Detroittuned By Pass Valve DIY

If you’ve been around R53 MINIs long enough, you’re probably aware of the “yo-yo” issue in early models. The supercharged MINI engine in first gen models has a valve that allows intake air under partial throttle (vacuum vs boost) conditions to bypass the supercharger as a way to increase fuel efficiency. This bypass valve sits under the left side intercooler horn, right behind the throttle body.  It has a butterfly valve that is opened by vacuum and closes with a return spring under boost.  On early model cars the spring was too weak (and on older cars it can wear-out or break) and under the right conditions (moderate throttle at about 3,000 RPM) it would open prematurely resulting in a loss of boost pressure causing the car to stumble. The drive would give too much throttle input and the boost would return, lift again and so on (thus “yo-yo”). For the most part, MINI fixed this problem through software and hardware changes by 2005, but even some late model cars suffer from this condition, which is why the Detroittuned Bypass Valve remains a popular fix.  We’ve seen it work miracles on several cars affected with the yo-yo, but wondered if it offers any performance gains for an otherwise normal (modified) car. If you are familiar with removing the intercooler and intake tubes, this project should take less than 30 minutes. If not, plan accordingly.

Before you begin, check the condition of your current BPV.  In the photo, we’ve removed the intake tube to get a better picture, but you can check the spring action without removing anything. Press the plunger and you should feel resistance. If there’s little to no resistance, then the spring may be broken or worn out.  The stock spring only offers a few pounds of resistance, so it isn’t much. If there’s a lot of resistance, then someone has already made the switch. Our car had moderate resistance. Not low enough to think it was broken, but enough to tell the difference between the stock spring rate and the DT BPV spring rate, so we decided to proceed with the swap.  Performance review will come later. (If you have actual first-hand experience with this mod, please post in the comments.)

Installation is pretty straight forward with the DT instructions. The only confusing part in the instructions is that the order of the photos seems to indicate that you need to remove the complete Supercharger Intake Tube. You do not. They just show it in case you break it. Take your time, and be careful, and you shouldn’t have a problem. Also, pick up a second #28 Hose clamp. If you remove the short hose completely after step 5 of the instructions, it’s much easier to reinstall the new BPV.  Just attach the short hose to the new BPV first, then you just have to push the hose down on the fitting to secure it.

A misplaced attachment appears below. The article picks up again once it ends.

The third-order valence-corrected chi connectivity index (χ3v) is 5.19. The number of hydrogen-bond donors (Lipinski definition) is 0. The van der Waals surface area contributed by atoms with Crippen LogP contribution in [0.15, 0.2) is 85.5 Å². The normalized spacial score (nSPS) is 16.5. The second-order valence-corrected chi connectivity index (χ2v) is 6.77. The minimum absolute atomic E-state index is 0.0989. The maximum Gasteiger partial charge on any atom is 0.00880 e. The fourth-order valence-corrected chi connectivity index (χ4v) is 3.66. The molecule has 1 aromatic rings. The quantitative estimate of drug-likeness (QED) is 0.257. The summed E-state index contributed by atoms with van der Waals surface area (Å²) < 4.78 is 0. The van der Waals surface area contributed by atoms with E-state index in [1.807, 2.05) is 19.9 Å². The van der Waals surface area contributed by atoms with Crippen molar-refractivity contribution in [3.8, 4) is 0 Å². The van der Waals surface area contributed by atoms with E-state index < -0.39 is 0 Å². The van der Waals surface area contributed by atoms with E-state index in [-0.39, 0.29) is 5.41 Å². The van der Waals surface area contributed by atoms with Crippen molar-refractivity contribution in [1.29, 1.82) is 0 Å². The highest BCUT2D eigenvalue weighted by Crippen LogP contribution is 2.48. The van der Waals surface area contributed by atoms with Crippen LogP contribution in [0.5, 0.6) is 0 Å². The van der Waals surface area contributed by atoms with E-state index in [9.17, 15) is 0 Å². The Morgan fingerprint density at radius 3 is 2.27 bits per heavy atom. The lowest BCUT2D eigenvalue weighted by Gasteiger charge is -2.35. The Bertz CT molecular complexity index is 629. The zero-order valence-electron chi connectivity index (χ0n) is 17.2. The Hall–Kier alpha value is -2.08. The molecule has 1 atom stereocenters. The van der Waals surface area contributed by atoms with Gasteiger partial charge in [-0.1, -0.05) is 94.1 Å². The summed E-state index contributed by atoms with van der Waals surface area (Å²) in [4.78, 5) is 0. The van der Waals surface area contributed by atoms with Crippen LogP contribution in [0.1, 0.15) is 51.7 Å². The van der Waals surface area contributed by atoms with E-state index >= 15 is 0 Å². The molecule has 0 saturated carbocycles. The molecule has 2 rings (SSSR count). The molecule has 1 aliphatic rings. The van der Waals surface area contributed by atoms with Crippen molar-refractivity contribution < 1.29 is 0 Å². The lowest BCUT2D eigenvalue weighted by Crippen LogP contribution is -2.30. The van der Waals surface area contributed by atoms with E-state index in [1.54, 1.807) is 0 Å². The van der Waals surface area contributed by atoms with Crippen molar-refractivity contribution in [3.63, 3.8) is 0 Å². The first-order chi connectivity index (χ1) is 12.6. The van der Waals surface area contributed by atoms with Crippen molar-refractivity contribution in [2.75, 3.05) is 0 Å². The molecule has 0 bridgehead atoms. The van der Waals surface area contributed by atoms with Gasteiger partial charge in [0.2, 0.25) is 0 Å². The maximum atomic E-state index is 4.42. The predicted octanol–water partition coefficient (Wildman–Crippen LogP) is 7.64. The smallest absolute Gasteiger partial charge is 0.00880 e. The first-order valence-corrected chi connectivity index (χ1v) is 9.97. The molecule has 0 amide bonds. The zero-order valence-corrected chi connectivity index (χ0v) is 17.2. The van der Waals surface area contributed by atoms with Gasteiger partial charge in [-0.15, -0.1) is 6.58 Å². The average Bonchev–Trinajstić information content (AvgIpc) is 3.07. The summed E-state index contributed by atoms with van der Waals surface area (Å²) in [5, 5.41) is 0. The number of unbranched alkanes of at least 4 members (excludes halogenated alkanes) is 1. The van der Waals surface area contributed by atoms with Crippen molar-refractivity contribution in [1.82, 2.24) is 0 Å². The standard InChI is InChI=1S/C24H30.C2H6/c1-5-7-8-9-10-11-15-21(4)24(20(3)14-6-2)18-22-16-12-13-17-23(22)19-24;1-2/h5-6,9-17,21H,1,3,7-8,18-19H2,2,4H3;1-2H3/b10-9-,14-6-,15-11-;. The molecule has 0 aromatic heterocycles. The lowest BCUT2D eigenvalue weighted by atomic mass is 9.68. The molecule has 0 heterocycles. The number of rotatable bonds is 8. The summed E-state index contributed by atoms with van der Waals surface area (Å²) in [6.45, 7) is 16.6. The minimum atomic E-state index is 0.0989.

• Start with the engine cold and disconnect the battery since you will be working near the positive terminal under the bonnet.
  • Remove the diverter and intercooler.
  • Remove the intake tubes and grille inlet.
  • Remove the three 11mm nuts of the horn with a socket and long extension, but don’t try to remove the horn just yet.
  • Unplug the throttle body.
  • Disconnect the vacuum line going to the throttle body.
  • Remove the four 10mm bolts of the throttle body and remove the throttle body. Set it aside and clean it before reassembly.
  • Use a long flat blade screw driver and release the upper clip of the hose clamp from the old BPV. Discard the stock clamp and replace with the one included in kit. (Photo below shows new clamp installed because it’s easier to see than the stock clamp.)
  • Hold the horn with one hand and gently push down on the supercharger intake tube where you removed the throttle body to separate it from the horn. Only gentle pressure is needed.
  • Once separated, jiggle the horn free with the BPV still attached.
  • Remove the three 10mm bolts and separate the old BPV from the horn.
  • Clean the horn and install the new BPV and tighten the bolts.
  • Place the new hose clamp over the hose and reinstall the horn and BOV. Be careful to clear the throttle body clamp as you work the horn back into position. The rest of the procedure is the reverse of removal.
  • Be sure to check the electrical connection to the throttle body before reinstalling the intake hoses.
  • Follow the DT instructions to reset the ECU.

       

One Reply to “Detroittuned By Pass Valve DIY”

  1. Update: After 6 months on the car and three track weekends, we took it off and went back to the stock BPV. We had a vacuum leak that we just couldn’t locate so we started to un-do any changes since the last time the car ran well and the problem seems to have been with this BPV. Not sure if the valve was leaking or if we just didn’t get a good seal when we installed it, but we put in a new stock BPV and the problem has gone away. Interesting to note, that the stock BPV has more resistance than the original one we took out, but not as much as the Detroittuned one. So that indicates that either our original was bad, or they’ve changed the design over time. Either way, the car is much more responsive now, without throwing any codes.

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